Teen who survived rare brain-eating amoeba infection reunited with doctor who saved his life

ORLANDO, Fla. — A South Florida boy who survived a rare brain-eating amoeba infection -- which kills most people who contract it -- was reunited Friday with the doctor who saved his life.

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Sebastian Deleon was infected while swimming in a freshwater pond in August 2016.

"The day after, (a) couple days after I came up to Orlando, I got a headache," Deleon said. "(The) first day, mom gave me Advil."

But the 16-year-old became progressively worse and went to Florida Hospital with an acute sensitivity to light and a headache so severe that he couldn't stand to have anyone touch him.

Hospital staffers had been trained to look for the amoeba, which is often contracted through the nose when someone swims in a freshwater lake or river. The infection has a fatality rate of 97 percent, and another boy died from it at the same hospital two years ago.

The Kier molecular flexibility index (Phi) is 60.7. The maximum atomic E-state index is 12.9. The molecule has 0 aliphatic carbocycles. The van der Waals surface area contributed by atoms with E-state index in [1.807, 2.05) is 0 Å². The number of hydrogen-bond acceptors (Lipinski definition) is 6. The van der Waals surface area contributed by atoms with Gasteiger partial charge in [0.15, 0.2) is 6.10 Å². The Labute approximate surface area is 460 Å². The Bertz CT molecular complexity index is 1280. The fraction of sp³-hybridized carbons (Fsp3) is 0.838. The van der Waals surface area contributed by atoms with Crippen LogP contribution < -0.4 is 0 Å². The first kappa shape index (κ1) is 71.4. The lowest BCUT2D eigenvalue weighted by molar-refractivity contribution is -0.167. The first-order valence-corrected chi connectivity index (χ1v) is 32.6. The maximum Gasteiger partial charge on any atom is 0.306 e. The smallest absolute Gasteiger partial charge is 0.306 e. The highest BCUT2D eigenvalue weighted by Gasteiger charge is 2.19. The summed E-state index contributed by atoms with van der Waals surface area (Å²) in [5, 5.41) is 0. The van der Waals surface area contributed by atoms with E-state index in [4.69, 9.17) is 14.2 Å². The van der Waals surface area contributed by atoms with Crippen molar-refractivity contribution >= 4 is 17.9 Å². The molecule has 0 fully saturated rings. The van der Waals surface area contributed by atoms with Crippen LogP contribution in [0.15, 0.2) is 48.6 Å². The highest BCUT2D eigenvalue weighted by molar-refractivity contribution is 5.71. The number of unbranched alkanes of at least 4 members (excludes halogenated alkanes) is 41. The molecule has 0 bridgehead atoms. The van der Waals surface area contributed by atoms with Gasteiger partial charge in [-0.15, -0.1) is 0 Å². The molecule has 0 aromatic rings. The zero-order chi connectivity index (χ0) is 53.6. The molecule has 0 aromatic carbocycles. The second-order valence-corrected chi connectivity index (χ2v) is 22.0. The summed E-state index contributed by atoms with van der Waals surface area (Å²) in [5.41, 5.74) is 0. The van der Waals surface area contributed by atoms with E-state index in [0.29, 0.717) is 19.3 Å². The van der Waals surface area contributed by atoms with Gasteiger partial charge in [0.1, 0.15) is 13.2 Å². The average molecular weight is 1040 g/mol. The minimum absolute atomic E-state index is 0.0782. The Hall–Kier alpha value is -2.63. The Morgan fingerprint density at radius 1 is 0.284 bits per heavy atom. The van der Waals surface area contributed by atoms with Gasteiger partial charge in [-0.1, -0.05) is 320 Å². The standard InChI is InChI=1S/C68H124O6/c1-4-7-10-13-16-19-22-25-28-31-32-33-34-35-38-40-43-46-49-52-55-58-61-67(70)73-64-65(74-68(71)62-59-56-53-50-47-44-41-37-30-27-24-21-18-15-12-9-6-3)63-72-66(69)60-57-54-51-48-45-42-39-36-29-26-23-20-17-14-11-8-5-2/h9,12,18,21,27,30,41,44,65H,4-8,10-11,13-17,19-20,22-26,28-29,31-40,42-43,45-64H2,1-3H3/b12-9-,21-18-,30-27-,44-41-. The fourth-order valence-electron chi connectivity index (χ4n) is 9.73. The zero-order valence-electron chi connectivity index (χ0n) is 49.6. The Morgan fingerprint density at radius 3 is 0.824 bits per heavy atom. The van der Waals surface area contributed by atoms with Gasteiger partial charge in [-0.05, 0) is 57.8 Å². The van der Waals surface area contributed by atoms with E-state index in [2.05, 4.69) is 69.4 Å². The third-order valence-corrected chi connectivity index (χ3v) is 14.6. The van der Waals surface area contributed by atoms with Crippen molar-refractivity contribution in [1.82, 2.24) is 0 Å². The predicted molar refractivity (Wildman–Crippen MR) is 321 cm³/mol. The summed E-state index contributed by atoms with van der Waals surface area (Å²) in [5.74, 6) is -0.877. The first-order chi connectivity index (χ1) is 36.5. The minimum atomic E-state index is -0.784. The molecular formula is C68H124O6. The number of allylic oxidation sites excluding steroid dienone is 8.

Dr. Humberto Liriano gave Deleon a cocktail of drugs that put him into a coma and then went to work trying to kill the amoeba before it killed the teen.

"I even cooled him down, his body temperature, really, really low, because my thought was the amoeba survives in a warm body of water, (so) if I cooled him down enough, the amoeba might not produce or multiply," Liriano said.

On Friday, during Florida Hospital's third annual conference to educate health care providers about the brain-eating amoeba, Deleon and Liriano were reunited.

What Liriano did, Deleon said, was nothing short of miraculous.

"No words," he said. "Pretty much, he's an everyday miracle."

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